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Oct
28
2017

Tropical Cyclone Activity Report – Atlantic Ocean / Caribbean Sea / Gulf of Mexico

Tropical Storm 18L (Philippe) is located about 20 miles southwest of Havana, Cuba

http://www.ssd.noaa.gov/goes/east/carb/ir4-animated.gif

 Tropical Storm Philippe will spread across the Florida Keys and southern Florida

Here’s what the computer models are showing for this system

According to the National Hurricane Center (NHC),

Tropical Depression Eighteen Discussion Number 4
NWS National Hurricane Center Miami FL
500 PM EDT Sat Oct 28 2017

Satellite images, radar data from Cuba and Key West, and surface observations indicate the depression has turned northward over the past few hours, and has also strengthened into a tropical storm. The initial intensity of 35 kt is based on a surface observation of 35 kt in a brief squall from Grand Cayman at 1444Z, a recent AMSU estimate of 37 kt, and average Key West Doppler radar velocities of 40 kt between 10,000-12,000 ft just north of the Cuban coast; the latter data equates to an approximate surface wind speed of 36 kt.

The initial motion estimate is now 355/25 kt based on radar data and high-resolution GOES-16 visible satellite imagery over the past 2-3 hours. The low-level wind flow pattern for the next 6 hours or so is forecast to be complex, with a new non-tropical surface low having recently formed about 100 nmi west of Key West, Florida. This feature appears to have developed beneath an upper-level jet entrance region ahead of an approaching cold front. The global, regional, and even the convective-scale models are now showing the center of Philippe moving general northward across the Straits of Florida this evening and merging with the non-tropical low around 0000Z. After the merger over Florida Bay, the various models are in good agreement on Philippe moving northeastward to east-northeastward across extreme southern Florida or the Florida Keys overnight as the cyclone is accelerated ahead of the aforementioned frontal system and strong mid-/upper-level trough. After reaching the northwestern Bahamas by 1200Z Sunday morning, Philippe is forecast to accelerate further towards the northeast at forward speeds of 30-35 kt, by Sunday afternoon and evening, remaining well offshore of the Carolinas. By 36 hours, Philippe is expected to pass about midway between Bermuda and the southeastern United States, and gradually getting pulled north-northeastward up the east side of a powerful baroclinic low that is forecast to develop near Cape Hatteras and move northward near the U.S. east coast. The NHC track guidance is in reasonable agreement on this developing track scenario, and lies between the GFS model, which takes Philippe across the Florida Keys, and the ECMWF model, which moves the cyclone farther north over South Florida.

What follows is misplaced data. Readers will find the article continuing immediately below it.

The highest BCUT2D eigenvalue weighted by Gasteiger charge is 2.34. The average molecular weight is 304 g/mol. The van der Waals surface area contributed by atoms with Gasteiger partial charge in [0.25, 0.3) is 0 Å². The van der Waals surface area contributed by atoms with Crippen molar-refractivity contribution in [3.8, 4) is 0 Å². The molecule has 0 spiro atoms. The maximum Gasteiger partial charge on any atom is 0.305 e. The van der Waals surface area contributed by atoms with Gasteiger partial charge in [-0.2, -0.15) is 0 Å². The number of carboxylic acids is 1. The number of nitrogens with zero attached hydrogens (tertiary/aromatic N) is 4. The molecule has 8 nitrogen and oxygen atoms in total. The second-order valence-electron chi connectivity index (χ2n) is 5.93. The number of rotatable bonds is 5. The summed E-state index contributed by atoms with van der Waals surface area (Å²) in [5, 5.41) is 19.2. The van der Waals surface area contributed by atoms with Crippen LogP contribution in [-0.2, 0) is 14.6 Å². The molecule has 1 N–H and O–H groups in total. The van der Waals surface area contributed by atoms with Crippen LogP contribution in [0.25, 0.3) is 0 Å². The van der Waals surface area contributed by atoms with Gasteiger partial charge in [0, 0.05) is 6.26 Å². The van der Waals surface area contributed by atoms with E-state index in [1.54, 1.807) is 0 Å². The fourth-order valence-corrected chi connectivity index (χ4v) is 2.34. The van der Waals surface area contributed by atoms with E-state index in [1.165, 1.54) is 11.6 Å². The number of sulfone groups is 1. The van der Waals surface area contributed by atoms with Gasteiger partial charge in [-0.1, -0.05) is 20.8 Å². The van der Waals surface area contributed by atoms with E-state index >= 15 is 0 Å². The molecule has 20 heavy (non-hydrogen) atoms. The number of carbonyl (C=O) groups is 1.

The vertical wind shear affecting Philippe is expected to remain favorable for strengthening to occur for the next 24 hours, along with an additional baroclinic boost from the aforementioned upper-level jet maximum. By 36 hours, strong baroclinic forcing associated with the approaching frontal system are forecast to induce additional strengthening before the cyclone merges with the frontal system and becomes an extratropical low by 48 hours. Dissipation or absorption by a larger extratropical low is expected by 72 hours when the system is located over the cold waters of the North Atlantic.

KEY MESSAGES:

1. Although the center of Philippe is now forecast to move across the Florida Keys or extreme south Florida, most of the strongest winds are expected to remain east and southeast of the center. However, tropical-storm-force winds, mainly in gusts, could occur in brief heavy squalls across the upper Florida Keys and southeast Florida overnight. For that reason, a tropical storm watch remains in effect for these areas.

2. Regardless of the exact track of Philippe, the primary threat from this system will be heavy rainfall that can cause localized flooding across portions of Cuba, the Florida Keys, and South Florida.

 

Atlantic Ocean

NOAA satellite image of the Atlantic

Caribbean Sea

Tropical Cyclone 18L (Philippe)

NHC textual forecast advisory
NHC graphical track map
NOAA satellite image

NOAA satellite image of the Caribbean Sea

Gulf of Mexico

Latest satellite image of the Gulf of Mexico

 

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